I don’t think it is important that neurodivergence serve the plot of the book any more than I think the book’s plot must be driven by a character’s race, ethnicity, geography or any other myriad characteristics that make up identity. In some cases, the plot may be interconnected with neurodivergence, such as when a child is starting a new school and must make new friends, for example. But I also think it’s very important to show neurodivergent characters living their lives like anyone else—solving mysteries, seeking friendships, basically all the things we humans do day-to-day.
Fully Formed Neurodivergent Characters
Do you have suggestions for how to flush out a full neurodivergent character?
Each of us have a different approach to how we create our characters. For those who do detailed character sketches prior to writing, I suggest including neurodivergence as an element of those sketches. How does it impact the characters strengths, their world view, their childhood, their relationships, their approach to life? For pantsers, it may mean an edit round focused on that character’s neurodivergence, deepening how it contributes to the strengths and opportunities that the character deals with as the plot carries them through the story.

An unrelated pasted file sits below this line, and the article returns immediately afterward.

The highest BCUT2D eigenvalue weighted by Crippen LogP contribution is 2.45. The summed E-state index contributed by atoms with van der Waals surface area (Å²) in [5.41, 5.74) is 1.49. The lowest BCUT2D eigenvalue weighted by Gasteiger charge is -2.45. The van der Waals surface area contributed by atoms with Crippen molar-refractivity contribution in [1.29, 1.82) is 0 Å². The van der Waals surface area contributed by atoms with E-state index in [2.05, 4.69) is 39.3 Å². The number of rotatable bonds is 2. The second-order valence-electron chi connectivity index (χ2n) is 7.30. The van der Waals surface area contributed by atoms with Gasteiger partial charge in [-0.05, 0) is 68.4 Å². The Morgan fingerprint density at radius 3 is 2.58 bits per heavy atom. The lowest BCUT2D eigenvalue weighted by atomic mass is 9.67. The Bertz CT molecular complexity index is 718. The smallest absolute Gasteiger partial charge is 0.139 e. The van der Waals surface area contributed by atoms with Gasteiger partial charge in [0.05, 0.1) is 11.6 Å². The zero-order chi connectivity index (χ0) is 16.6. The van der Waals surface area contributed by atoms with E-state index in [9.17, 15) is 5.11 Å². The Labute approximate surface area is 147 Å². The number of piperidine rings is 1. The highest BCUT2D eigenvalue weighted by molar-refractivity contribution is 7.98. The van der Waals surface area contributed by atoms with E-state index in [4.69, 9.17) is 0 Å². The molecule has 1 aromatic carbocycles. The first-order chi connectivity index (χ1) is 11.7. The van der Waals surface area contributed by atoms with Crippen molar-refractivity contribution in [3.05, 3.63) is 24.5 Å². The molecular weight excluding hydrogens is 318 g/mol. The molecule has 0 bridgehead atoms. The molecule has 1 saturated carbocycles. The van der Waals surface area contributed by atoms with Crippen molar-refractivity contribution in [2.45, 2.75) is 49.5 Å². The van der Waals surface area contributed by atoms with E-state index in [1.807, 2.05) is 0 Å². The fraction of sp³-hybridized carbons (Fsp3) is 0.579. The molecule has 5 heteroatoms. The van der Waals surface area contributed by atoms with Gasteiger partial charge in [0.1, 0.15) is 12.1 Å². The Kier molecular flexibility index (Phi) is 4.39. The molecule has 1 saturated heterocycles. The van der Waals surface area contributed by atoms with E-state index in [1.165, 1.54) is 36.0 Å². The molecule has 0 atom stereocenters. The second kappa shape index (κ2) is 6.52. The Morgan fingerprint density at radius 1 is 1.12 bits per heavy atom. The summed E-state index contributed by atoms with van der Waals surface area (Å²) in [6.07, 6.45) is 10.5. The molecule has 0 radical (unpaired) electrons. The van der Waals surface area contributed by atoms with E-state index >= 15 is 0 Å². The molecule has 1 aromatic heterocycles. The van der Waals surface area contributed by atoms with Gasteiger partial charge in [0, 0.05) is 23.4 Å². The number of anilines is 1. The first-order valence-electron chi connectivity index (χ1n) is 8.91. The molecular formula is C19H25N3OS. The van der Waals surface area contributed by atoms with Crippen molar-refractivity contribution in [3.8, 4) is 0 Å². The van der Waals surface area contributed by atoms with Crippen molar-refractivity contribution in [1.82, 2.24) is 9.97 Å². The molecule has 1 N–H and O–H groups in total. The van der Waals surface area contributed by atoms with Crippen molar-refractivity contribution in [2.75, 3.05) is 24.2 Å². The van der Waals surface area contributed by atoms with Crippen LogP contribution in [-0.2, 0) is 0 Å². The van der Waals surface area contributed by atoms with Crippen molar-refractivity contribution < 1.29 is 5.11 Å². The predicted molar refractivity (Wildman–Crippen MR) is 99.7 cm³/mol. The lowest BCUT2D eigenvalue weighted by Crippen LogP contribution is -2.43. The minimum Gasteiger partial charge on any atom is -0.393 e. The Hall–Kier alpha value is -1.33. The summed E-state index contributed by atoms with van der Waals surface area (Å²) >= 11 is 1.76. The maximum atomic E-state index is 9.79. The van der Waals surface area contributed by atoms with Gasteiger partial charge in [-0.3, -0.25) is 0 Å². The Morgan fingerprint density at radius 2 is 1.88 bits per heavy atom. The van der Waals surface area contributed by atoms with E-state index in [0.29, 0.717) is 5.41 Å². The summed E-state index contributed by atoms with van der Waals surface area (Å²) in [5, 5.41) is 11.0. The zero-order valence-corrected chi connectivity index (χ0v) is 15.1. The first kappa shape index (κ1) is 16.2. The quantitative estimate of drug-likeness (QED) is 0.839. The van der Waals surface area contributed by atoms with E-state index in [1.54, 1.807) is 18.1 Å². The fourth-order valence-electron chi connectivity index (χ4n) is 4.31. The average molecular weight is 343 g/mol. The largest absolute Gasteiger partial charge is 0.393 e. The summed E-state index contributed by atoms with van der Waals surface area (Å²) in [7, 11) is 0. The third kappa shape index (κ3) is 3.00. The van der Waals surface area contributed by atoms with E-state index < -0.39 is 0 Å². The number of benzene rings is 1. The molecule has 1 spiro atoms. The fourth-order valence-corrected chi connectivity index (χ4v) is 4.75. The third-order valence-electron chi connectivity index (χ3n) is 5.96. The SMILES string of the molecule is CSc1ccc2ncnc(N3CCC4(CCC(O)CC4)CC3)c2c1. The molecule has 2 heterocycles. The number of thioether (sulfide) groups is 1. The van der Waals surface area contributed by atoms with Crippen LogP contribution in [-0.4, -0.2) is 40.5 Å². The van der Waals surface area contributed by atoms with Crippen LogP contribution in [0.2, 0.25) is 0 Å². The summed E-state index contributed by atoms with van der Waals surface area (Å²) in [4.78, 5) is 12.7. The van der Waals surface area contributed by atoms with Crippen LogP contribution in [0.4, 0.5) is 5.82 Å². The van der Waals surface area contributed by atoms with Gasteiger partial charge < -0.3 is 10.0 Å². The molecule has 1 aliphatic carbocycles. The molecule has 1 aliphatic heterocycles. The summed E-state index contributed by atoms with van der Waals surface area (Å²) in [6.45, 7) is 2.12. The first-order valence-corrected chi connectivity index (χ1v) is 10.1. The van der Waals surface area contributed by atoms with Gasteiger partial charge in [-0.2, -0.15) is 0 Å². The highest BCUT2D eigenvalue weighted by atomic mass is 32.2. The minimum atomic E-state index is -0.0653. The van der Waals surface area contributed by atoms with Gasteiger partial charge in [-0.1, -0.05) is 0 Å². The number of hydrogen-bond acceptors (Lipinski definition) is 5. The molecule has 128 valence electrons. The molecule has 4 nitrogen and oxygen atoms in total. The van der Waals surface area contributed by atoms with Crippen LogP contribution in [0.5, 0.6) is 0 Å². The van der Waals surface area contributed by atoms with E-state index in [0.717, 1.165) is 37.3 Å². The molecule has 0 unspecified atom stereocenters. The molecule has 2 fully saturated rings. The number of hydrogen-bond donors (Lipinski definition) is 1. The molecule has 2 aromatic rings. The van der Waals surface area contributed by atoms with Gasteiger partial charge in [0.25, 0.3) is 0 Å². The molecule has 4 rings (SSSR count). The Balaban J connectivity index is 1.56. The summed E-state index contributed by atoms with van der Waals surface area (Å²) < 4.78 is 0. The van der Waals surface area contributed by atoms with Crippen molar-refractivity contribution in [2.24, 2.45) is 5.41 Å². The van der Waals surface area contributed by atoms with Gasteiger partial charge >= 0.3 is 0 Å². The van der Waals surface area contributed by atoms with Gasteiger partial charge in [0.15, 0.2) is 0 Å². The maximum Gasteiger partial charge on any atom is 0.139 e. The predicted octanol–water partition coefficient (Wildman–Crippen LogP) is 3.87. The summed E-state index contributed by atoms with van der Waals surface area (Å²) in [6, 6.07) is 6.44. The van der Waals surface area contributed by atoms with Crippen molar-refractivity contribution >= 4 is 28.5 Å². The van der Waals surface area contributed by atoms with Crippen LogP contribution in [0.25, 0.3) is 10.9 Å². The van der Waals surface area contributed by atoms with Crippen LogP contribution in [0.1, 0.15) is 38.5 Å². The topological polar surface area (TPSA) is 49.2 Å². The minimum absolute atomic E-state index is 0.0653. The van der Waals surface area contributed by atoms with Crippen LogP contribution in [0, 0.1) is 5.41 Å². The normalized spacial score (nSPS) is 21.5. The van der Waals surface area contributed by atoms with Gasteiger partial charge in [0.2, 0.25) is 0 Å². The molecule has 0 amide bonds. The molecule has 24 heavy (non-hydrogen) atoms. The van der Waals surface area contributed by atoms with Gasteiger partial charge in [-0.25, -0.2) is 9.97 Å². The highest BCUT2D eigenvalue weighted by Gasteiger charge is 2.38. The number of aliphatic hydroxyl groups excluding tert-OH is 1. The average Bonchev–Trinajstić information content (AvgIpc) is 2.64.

Important to Understand
Many neurodivergent folks are not looking for cures to our condition. Many of us see neurodivergence as a super-power—a defining way of thinking that is essential to who we are and how we operate in the world. If I didn’t have Tourette Syndrome, I would likely not be the person I am today. My fingers and lips often move in ways I can’t control and that can be difficult to deal with on some days. Not everyone understands it or is kind about it. It takes a great deal of energy to manage my tics and suppress them in situations where I feel like I must. However, my Tourette Syndrome also allows me to hyperfocus to get things done. It may be part of why I’m good at writing. It took me way too many years to see and understand the positive parts of this disorder because I never heard or saw characters with anything but negative outcomes, when I saw them at all. Writers have a chance to change that, so I wish that every person writing a neurodivergent character understood that.
What is something people who write neurodivergent characters tend to get wrong?
Not all neurodivergence is the same. There are people who struggle to make friends or have social interactions, and many others who do not. Authors need to be specific, at least in their own mind, about what they are depicting and take the time to understand that every individual person has a slightly different experience.
- A Crooked Kind of Perfect by Linda Urban
- Me and Sam-Sam Handle the Apocalypse by Susan Vaught
- Percy Jackson Series by Rick Riordan
- Forget Me Not by Ellie Terry